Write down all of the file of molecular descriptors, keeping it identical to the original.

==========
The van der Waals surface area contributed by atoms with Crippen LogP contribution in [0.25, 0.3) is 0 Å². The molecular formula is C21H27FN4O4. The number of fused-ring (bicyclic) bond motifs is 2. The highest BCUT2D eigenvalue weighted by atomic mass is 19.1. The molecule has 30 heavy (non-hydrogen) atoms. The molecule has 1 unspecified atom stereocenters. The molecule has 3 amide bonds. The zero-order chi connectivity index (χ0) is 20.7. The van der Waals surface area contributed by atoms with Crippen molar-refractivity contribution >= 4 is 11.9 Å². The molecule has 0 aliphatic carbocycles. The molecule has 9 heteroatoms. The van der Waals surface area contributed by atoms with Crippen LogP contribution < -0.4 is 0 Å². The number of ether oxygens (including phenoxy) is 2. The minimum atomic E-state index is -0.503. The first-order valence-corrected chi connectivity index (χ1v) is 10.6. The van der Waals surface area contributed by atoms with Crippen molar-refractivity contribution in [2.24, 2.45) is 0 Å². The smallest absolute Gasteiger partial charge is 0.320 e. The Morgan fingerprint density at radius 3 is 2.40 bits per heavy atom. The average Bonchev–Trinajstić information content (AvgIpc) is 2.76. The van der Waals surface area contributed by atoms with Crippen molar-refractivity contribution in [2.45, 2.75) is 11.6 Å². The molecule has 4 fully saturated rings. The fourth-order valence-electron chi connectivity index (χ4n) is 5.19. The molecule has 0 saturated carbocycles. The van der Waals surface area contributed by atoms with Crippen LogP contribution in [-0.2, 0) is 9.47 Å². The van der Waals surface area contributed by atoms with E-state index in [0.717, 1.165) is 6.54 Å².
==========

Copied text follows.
The van der Waals surface area contributed by atoms with Crippen LogP contribution in [0.25, 0.3) is 0 Å². The molecular formula is C21H27FN4O4. The number of fused-ring (bicyclic) bond motifs is 2. The highest BCUT2D eigenvalue weighted by atomic mass is 19.1. The molecule has 30 heavy (non-hydrogen) atoms. The molecule has 1 unspecified atom stereocenters. The molecule has 3 amide bonds. The zero-order chi connectivity index (χ0) is 20.7. The van der Waals surface area contributed by atoms with Crippen molar-refractivity contribution >= 4 is 11.9 Å². The molecule has 0 aliphatic carbocycles. The molecule has 9 heteroatoms. The van der Waals surface area contributed by atoms with Crippen LogP contribution < -0.4 is 0 Å². The number of ether oxygens (including phenoxy) is 2. The minimum atomic E-state index is -0.503. The first-order valence-corrected chi connectivity index (χ1v) is 10.6. The van der Waals surface area contributed by atoms with Crippen molar-refractivity contribution in [2.24, 2.45) is 0 Å². The smallest absolute Gasteiger partial charge is 0.320 e. The Morgan fingerprint density at radius 3 is 2.40 bits per heavy atom. The average Bonchev–Trinajstić information content (AvgIpc) is 2.76. The van der Waals surface area contributed by atoms with Crippen molar-refractivity contribution in [2.45, 2.75) is 11.6 Å². The molecule has 4 fully saturated rings. The fourth-order valence-electron chi connectivity index (χ4n) is 5.19. The molecule has 0 saturated carbocycles. The van der Waals surface area contributed by atoms with Crippen LogP contribution in [-0.2, 0) is 9.47 Å². The van der Waals surface area contributed by atoms with E-state index in [0.717, 1.165) is 6.54 Å².